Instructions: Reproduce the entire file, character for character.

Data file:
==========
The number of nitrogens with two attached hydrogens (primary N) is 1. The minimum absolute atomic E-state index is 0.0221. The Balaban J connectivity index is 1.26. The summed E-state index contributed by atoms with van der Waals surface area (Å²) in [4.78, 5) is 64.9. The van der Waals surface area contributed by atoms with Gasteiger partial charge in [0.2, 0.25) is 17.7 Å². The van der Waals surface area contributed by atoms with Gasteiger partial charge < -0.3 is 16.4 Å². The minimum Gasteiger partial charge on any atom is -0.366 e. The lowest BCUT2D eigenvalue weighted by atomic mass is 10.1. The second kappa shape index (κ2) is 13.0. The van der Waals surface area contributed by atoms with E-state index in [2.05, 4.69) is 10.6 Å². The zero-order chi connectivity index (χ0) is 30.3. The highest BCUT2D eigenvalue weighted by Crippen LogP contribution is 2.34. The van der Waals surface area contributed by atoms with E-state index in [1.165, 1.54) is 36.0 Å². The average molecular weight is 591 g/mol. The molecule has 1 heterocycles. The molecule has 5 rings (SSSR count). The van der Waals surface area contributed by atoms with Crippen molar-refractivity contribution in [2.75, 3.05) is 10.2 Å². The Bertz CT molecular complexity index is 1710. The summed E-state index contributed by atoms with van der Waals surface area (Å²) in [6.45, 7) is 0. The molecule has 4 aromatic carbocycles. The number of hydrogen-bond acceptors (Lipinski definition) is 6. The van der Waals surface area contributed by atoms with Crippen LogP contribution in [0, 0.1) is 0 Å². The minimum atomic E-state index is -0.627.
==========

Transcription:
The number of nitrogens with two attached hydrogens (primary N) is 1. The minimum absolute atomic E-state index is 0.0221. The Balaban J connectivity index is 1.26. The summed E-state index contributed by atoms with van der Waals surface area (Å²) in [4.78, 5) is 64.9. The van der Waals surface area contributed by atoms with Gasteiger partial charge in [0.2, 0.25) is 17.7 Å². The van der Waals surface area contributed by atoms with Gasteiger partial charge < -0.3 is 16.4 Å². The minimum Gasteiger partial charge on any atom is -0.366 e. The lowest BCUT2D eigenvalue weighted by atomic mass is 10.1. The second kappa shape index (κ2) is 13.0. The van der Waals surface area contributed by atoms with E-state index in [2.05, 4.69) is 10.6 Å². The zero-order chi connectivity index (χ0) is 30.3. The highest BCUT2D eigenvalue weighted by Crippen LogP contribution is 2.34. The van der Waals surface area contributed by atoms with E-state index in [1.165, 1.54) is 36.0 Å². The average molecular weight is 591 g/mol. The molecule has 1 heterocycles. The molecule has 5 rings (SSSR count). The van der Waals surface area contributed by atoms with Crippen molar-refractivity contribution in [2.75, 3.05) is 10.2 Å². The Bertz CT molecular complexity index is 1710. The summed E-state index contributed by atoms with van der Waals surface area (Å²) in [6.45, 7) is 0. The molecule has 4 aromatic carbocycles. The number of hydrogen-bond acceptors (Lipinski definition) is 6. The van der Waals surface area contributed by atoms with Crippen LogP contribution in [0, 0.1) is 0 Å². The minimum atomic E-state index is -0.627.